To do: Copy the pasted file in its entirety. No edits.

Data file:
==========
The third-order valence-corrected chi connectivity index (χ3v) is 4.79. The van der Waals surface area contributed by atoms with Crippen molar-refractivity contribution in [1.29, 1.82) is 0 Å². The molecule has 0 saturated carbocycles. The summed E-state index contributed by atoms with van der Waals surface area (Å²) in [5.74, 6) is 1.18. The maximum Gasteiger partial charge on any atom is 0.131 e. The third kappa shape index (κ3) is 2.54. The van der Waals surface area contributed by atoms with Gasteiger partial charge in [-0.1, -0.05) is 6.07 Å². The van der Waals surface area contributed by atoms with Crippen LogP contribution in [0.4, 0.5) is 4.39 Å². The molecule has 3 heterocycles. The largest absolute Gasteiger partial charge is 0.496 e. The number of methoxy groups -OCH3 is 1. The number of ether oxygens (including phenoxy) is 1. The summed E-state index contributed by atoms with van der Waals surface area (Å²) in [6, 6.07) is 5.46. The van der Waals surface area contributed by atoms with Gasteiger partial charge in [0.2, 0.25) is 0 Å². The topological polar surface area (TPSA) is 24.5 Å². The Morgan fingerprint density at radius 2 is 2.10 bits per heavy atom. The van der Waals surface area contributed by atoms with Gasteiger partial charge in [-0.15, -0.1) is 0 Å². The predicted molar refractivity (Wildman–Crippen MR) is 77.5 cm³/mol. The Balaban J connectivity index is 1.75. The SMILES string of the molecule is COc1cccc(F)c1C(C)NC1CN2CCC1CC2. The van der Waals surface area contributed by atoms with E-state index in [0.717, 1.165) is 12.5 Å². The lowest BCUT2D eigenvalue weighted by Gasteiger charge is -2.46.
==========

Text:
The third-order valence-corrected chi connectivity index (χ3v) is 4.79. The van der Waals surface area contributed by atoms with Crippen molar-refractivity contribution in [1.29, 1.82) is 0 Å². The molecule has 0 saturated carbocycles. The summed E-state index contributed by atoms with van der Waals surface area (Å²) in [5.74, 6) is 1.18. The maximum Gasteiger partial charge on any atom is 0.131 e. The third kappa shape index (κ3) is 2.54. The van der Waals surface area contributed by atoms with Gasteiger partial charge in [-0.1, -0.05) is 6.07 Å². The van der Waals surface area contributed by atoms with Crippen LogP contribution in [0.4, 0.5) is 4.39 Å². The molecule has 3 heterocycles. The largest absolute Gasteiger partial charge is 0.496 e. The number of methoxy groups -OCH3 is 1. The number of ether oxygens (including phenoxy) is 1. The summed E-state index contributed by atoms with van der Waals surface area (Å²) in [6, 6.07) is 5.46. The van der Waals surface area contributed by atoms with Gasteiger partial charge in [0.2, 0.25) is 0 Å². The topological polar surface area (TPSA) is 24.5 Å². The Morgan fingerprint density at radius 2 is 2.10 bits per heavy atom. The van der Waals surface area contributed by atoms with Gasteiger partial charge in [-0.15, -0.1) is 0 Å². The predicted molar refractivity (Wildman–Crippen MR) is 77.5 cm³/mol. The Balaban J connectivity index is 1.75. The SMILES string of the molecule is COc1cccc(F)c1C(C)NC1CN2CCC1CC2. The van der Waals surface area contributed by atoms with E-state index in [0.717, 1.165) is 12.5 Å². The lowest BCUT2D eigenvalue weighted by Gasteiger charge is -2.46.